Do Kickstarter, because I want a NGDP T-shirt.

  11. Gravatar of Luis (Miguel) Luis (Miguel)
    2. October 2014 at 09:43

    GDP Is not a so accurate measure of activity. In the best case is the sum up of indirected estimations and subjective estimations of Value added, not always directly observable (services & financial activities). I suspect that a future market on a so ambiguous estatsitics will not be a so decisive step. If economy would be so easy, the trick would have be discovered long time ago.

  12. Gravatar of Andrew Piskorski Andrew Piskorski
    2. October 2014 at 09:56

    Since they are New Zealand corporations, the IRS rules seem very clear that donating directly to Victoria University of Wellington or iPredict would NOT be deductible on US income taxes:

    But if there was an associated US charity that would properly accept the money, then it would be deductible. I’ve read that services like globalgiving.org do that, but I’ve no idea how much overhead there is to setting up and qualifying a new overseas charity.

  13. Gravatar of Matt Waters Matt Waters
    2. October 2014 at 10:31

    I don’t think the problems representing NGDP are that significant. Far more contracts depend on LIBOR, which has been shown to have its issues. Even if the banks start using actual rate data versus survey data (the cause of Barclays’ rate manipulation), there still isn’t one “true” interbank overnight offered rate.

    My concrete steppes hat does have some questions concerning a possible NGDP market. My experience has been three different ways that a financial market could exist:

    1. The market is in real assets, such as stock markets and bond markets or commodity markets. Some critics of markets have said that the primary market is a very small part of stock markets. They say stock markets only exist for the secondary market. But the primary market couldn’t be there without the secondary market.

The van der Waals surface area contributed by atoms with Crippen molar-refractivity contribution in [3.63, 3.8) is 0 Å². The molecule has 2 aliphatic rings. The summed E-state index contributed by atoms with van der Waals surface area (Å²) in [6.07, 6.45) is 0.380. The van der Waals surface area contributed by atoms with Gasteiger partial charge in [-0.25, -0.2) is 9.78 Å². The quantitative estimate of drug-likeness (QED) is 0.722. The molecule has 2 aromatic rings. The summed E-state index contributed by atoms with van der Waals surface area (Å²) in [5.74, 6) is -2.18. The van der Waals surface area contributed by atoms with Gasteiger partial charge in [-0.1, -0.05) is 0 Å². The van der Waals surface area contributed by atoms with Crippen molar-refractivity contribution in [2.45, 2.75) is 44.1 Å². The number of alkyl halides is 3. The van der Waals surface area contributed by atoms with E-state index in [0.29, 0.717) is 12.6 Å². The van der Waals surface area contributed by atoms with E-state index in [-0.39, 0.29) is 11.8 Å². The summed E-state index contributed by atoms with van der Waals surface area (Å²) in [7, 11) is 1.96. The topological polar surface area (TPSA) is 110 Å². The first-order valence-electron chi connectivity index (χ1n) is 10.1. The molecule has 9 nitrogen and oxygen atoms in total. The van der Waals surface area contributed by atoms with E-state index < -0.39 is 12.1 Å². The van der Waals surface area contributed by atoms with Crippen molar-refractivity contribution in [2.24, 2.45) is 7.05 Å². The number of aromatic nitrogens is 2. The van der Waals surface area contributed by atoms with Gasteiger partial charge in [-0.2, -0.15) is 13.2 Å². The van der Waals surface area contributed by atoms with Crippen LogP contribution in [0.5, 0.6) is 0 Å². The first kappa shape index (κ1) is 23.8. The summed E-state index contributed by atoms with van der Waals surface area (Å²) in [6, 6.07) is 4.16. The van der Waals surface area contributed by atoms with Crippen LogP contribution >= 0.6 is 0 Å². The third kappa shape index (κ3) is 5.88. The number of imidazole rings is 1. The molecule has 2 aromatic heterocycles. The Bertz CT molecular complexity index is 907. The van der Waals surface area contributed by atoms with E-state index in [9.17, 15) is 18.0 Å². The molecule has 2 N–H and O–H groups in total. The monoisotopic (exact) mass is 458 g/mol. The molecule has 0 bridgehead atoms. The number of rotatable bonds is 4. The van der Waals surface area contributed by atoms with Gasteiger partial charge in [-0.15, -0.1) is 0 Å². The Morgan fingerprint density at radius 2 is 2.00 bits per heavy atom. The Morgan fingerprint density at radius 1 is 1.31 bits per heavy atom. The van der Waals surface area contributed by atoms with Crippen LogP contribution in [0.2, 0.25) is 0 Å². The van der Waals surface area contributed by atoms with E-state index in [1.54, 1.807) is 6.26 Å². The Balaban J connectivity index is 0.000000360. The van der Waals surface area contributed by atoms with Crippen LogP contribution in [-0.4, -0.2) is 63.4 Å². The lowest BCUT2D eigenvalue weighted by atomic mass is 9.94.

2. The market is a zero-sum derivatives market, where one side wins and one side loses. Over all participants, they lose money to transaction costs. However, one or both sides may have an interest in hedging. Their utility function may mean that their expected utility is higher with the hedging even though their numerical expectation is lower with the hedge.

    3. Then there is what I will call the casino or more appropriately “poker” model. Rational people may only be attracted to such a market like poker if there are irrational players. The logic is that if you don’t know who the fool is at the table, then the fool’s you. Everybody knows the zero-sum nature of the market (negative-sum after transaction costs). But players may stick around in the market because they’re actually better than everyone else, or variance, Lake Webogen effect and attribution bias makes all players sure they’re above average. Many EMH theorists argue that this is the basic nature of most managed fund investing, and I agree. There’s a small handful like Buffett who truly beat the market, but the vast majority don’t over the long-term.

    It’s important to show what a market can’t be. It can’t be a zero-sum market where all participants are rational. If all participants had true rationality, then they would all agree on the correct price. Why would they bother trading with each other? If there’s some non-trading use for the market like #1 or #2, then the market could exist. But the market couldn’t exist for purely trading reasons.

    So it’s tough to see where an NGDP futures market fits in to this. Either the contracts provide some sort of hedging, which creates the volume to speculate in the market, or the market attracts irrational money. Maybe if central bank’s participate directly to do their NGDP targeting puts the market in #2. Or maybe banks put together hedges against recessions for corporations.